Yet Another Incident at Jerimoth Hill; Hikers Assaulted

Yet Another Incident at Jerimoth Hill; Hikers Assaulted

Josh Spooner
Josh Spooner

October 1st, 2002, 1:23 am #1

Folks:
Here's a link to an article in today's Providence Journal.

As a native Rhode Islander and a Highpointer, I'm embarrased by this, but I can't say I'm surprised. These incidents are going to continue to happen unless hikers either visit on the Open Access Dates or settle for the sign on RI 101. These landowners have made it clear that they don't want hikers on their property, and are willing to take some extreme steps to ensure that we know that we aren't welcome. My greatest fear is that someday, a hiker is going to fight back and is going to get seriously hurt or even shot.


http://www.projo.com/northwest/content/ ... 2b82d.html

**There is a free registration for the entire article.


Exerpts:

Pair learn tough lesson in climbing Jerimoth Hill
After a nighttime ascent of the state's highest point, two men from Alaska tell the police they were stopped at gunpoint by a property owner.

09/30/2002

BY NEIL SHEA
Journal Staff Writer


FOSTER -- Robert Thompson and Melvin Strauch thought it would be easy. Just park next to the highway and bushwack a few minutes through the woods to Rhode Island's highest point.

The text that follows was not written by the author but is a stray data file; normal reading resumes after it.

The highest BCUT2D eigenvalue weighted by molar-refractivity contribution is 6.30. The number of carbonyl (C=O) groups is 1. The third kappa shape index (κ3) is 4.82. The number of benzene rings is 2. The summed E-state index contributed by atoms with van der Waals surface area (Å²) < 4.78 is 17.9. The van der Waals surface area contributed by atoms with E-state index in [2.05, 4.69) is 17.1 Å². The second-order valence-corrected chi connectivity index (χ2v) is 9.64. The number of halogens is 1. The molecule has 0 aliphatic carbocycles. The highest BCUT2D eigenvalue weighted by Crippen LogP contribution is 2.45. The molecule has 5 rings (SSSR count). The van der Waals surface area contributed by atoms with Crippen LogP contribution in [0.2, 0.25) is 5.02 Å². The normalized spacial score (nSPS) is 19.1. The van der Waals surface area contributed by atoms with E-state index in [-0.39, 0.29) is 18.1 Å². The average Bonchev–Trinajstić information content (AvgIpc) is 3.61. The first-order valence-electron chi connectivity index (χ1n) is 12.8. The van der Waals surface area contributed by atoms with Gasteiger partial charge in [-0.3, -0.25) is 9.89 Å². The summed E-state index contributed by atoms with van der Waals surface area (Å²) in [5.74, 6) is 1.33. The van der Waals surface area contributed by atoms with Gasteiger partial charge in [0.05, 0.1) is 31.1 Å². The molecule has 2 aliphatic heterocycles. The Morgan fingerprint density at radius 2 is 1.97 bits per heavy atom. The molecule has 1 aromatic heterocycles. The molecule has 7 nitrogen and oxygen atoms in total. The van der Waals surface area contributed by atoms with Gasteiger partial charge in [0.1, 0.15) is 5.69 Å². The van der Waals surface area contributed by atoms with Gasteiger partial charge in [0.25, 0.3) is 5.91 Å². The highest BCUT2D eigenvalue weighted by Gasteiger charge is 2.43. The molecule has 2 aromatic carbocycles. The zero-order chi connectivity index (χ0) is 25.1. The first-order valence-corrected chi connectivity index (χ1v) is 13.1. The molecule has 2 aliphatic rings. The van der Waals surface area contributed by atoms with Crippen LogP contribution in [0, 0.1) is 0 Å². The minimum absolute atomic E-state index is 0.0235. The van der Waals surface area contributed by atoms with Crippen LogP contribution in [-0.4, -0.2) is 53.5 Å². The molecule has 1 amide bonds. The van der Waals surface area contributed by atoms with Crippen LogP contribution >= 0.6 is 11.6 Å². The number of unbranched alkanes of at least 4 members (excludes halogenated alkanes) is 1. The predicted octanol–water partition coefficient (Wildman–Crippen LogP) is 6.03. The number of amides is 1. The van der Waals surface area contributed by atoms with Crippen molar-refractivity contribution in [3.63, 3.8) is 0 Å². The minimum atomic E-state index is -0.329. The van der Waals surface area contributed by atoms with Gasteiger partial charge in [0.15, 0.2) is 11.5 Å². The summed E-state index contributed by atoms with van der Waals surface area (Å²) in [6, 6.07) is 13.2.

Between them, the friends have climbed hundreds of mountains all over the country, many of them in Alaska, their home state. So when they parked near the top of 812-foot Jerimoth Hill late Saturday night hoping to bag their ninth East Coast summit in as many days, they left their hiking boots in the car and started out in sandals.


After stumbling through the forest for nearly an hour, the pair finally emerged in a clearing and climbed the foot-high granite boulder that marks Jerimoth's summit. They snapped a picture and walked to Route 101. At their rental car, they high-fived each other.


Then two men lurched out of the bushes beside them. One had a shotgun, the other, a hunting rifle.


"They cocked their guns and pointed them at our heads," Thompson said. "They told us to get onto their property. [When we got there] [the older man] hit us with the gun barrel and made us lie in the dirt. He was yelling, 'I'm gonna [expletive] kill you guys.' "


Strauch, 42, who works at an REI store in Anchorage, tried to explain. But one of the men answered with blows. He hit Strauch and kicked him. Then he smashed Strauch's head with his gun butt. Thompson heard the thud and looked over. Strauch was bleeding.


We're going to die here, Thompson thought.


"We were determined," said Thompson, 39, who owns and operates an ejection chair thrill ride in Anchorage. "We needed to get [to] the summit."


"We told him we were just there to climb the hill," Thompson said. "We asked if it was OK to park there. He said his dad might get mad, but it was OK. So we went for the summit."


The elder Kelley and his son, William Jr., were waiting when they got back to their Mitsubishi, Thompson said.


With his face pressed into the dirt of Kelley's driveway, Thompson thought of his 6-month old daughter. He considered getting up and running away. But fear kept him glued to the ground. Both men said the elder Kelley kicked them a few times in the ribs and punched them in the head.